Later, his friend is coming to make cookies with him and as we discuss this he says, "So and so eat cookies and get fat." Ugh, I think. "No, no, no... cookies don't..." but what should I say? "Make you fat..."? I say, "Cookies are good." And he says, "Yeah, Mama, cookies good." Our chatter goes on all day. We go outside and he runs down the street. This is funny to me because he just takes off running and for a while doesn't stop. Well, he doesn't stop until he sees a puddle. He sees a puddle and stomps in it. Puddles are his favorite outdoor thing right now. Next, it will be mud, though he doesn't like when his hands get sticky.
We sit at night and I tell him to talk to baby. Baby is growing in my belly, four months along. He says, "Hi baby, how ya doing?" He places his head on my belly button. We read books. We snuggle until he falls asleep. I leave him in his "Mosey bed."
The baby is growing and making me tired. The sun is finally close. Spring mud and then summer. The days are fragmented... I steal time to write when I should be grading papers and creating lessons. I steal time to daydream when I should be revising essays or working on grant applications. I steal time to sit and watch Moses when I should be doing laundry, cleaning, organizing and doing any number of things around the apartment that desperately need getting done. I steal time against time and know that the stolen moments are what keep me.
I'm working on completing a collection of essays about loss and longing. These two forces seem to rule my life. It's not that I've "suffered" a lot of loss. It's more about what is given up in order to fulfill one's longings. At least, this is what it's about for me now. Although, when I started work on these essays, I think loss and longing meant something different to me.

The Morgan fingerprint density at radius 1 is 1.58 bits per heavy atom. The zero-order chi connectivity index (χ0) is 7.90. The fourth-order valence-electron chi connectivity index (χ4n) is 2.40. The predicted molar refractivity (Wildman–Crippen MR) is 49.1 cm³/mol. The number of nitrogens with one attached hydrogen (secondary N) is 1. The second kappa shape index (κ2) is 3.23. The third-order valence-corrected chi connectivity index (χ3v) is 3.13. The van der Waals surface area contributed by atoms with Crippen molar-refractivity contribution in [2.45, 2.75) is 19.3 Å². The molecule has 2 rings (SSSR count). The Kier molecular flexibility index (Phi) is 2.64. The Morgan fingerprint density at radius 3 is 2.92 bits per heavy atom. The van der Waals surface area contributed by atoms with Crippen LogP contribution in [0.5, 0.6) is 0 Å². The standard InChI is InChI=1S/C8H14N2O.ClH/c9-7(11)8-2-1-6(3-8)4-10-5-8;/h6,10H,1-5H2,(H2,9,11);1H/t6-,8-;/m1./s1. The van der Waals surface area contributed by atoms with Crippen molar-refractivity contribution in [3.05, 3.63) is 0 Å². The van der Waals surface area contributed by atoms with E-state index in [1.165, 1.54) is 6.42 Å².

More than anything I want to steal away to a cabin by the ocean or in the woods beside a stream and work on this project. But --more than anything-- I wanted to have a second child sooner rather than later. I am pushed and pulled in various directions by longing. Nothing forces you out of yourself as much as a child, especially a two-year-old.
Listening, listening for spring. To smell the cold warming, the mud and the first new life, is to feel fully alive in a way that I never understood as a younger person. In Vermont, as in many northern places, people go wild with spring.
I am thinking of the baby in me and wondering who he or she will become. I am thinking of her body fattening and willing her to swim down, head first, and not be breach like her brother. I think she is a girl, but I don't know and I won't know until she arrives in September.